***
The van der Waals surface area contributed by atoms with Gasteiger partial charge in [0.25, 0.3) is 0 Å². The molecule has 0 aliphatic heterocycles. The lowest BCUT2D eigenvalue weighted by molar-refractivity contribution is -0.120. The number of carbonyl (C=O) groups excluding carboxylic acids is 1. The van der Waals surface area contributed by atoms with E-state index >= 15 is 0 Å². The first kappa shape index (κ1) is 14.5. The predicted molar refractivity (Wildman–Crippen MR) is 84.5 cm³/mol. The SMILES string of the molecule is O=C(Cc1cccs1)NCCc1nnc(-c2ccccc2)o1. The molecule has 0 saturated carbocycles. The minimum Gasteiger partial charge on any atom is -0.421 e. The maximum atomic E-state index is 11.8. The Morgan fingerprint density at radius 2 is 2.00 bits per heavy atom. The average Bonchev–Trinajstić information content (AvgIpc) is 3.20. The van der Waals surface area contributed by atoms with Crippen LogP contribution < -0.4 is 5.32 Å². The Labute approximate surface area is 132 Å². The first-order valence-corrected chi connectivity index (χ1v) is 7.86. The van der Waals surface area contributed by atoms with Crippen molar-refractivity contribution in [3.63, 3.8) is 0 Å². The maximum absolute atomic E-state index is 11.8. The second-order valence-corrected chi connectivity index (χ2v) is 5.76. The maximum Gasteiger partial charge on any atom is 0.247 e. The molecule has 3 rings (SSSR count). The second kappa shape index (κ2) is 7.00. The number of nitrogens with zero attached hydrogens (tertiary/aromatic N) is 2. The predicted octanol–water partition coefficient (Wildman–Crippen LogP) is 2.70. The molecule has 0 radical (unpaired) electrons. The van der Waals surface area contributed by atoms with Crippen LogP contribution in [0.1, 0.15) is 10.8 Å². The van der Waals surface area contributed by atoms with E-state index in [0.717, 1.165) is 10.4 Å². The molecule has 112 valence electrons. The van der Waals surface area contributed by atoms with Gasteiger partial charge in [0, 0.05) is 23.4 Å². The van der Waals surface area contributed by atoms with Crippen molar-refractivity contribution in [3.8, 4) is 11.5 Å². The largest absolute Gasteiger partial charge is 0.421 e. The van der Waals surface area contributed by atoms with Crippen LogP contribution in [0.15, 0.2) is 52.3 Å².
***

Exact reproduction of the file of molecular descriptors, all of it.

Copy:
The van der Waals surface area contributed by atoms with Gasteiger partial charge in [0.25, 0.3) is 0 Å². The molecule has 0 aliphatic heterocycles. The lowest BCUT2D eigenvalue weighted by molar-refractivity contribution is -0.120. The number of carbonyl (C=O) groups excluding carboxylic acids is 1. The van der Waals surface area contributed by atoms with E-state index >= 15 is 0 Å². The first kappa shape index (κ1) is 14.5. The predicted molar refractivity (Wildman–Crippen MR) is 84.5 cm³/mol. The SMILES string of the molecule is O=C(Cc1cccs1)NCCc1nnc(-c2ccccc2)o1. The molecule has 0 saturated carbocycles. The minimum Gasteiger partial charge on any atom is -0.421 e. The maximum atomic E-state index is 11.8. The Morgan fingerprint density at radius 2 is 2.00 bits per heavy atom. The average Bonchev–Trinajstić information content (AvgIpc) is 3.20. The van der Waals surface area contributed by atoms with Crippen LogP contribution < -0.4 is 5.32 Å². The Labute approximate surface area is 132 Å². The first-order valence-corrected chi connectivity index (χ1v) is 7.86. The van der Waals surface area contributed by atoms with Crippen molar-refractivity contribution in [3.63, 3.8) is 0 Å². The maximum absolute atomic E-state index is 11.8. The second-order valence-corrected chi connectivity index (χ2v) is 5.76. The maximum Gasteiger partial charge on any atom is 0.247 e. The molecule has 3 rings (SSSR count). The second kappa shape index (κ2) is 7.00. The number of nitrogens with zero attached hydrogens (tertiary/aromatic N) is 2. The predicted octanol–water partition coefficient (Wildman–Crippen LogP) is 2.70. The molecule has 0 radical (unpaired) electrons. The van der Waals surface area contributed by atoms with Crippen LogP contribution in [0.1, 0.15) is 10.8 Å². The van der Waals surface area contributed by atoms with E-state index in [0.717, 1.165) is 10.4 Å². The molecule has 112 valence electrons. The van der Waals surface area contributed by atoms with Gasteiger partial charge in [0, 0.05) is 23.4 Å². The van der Waals surface area contributed by atoms with Crippen molar-refractivity contribution in [3.8, 4) is 11.5 Å². The largest absolute Gasteiger partial charge is 0.421 e. The van der Waals surface area contributed by atoms with Crippen LogP contribution in [0.15, 0.2) is 52.3 Å².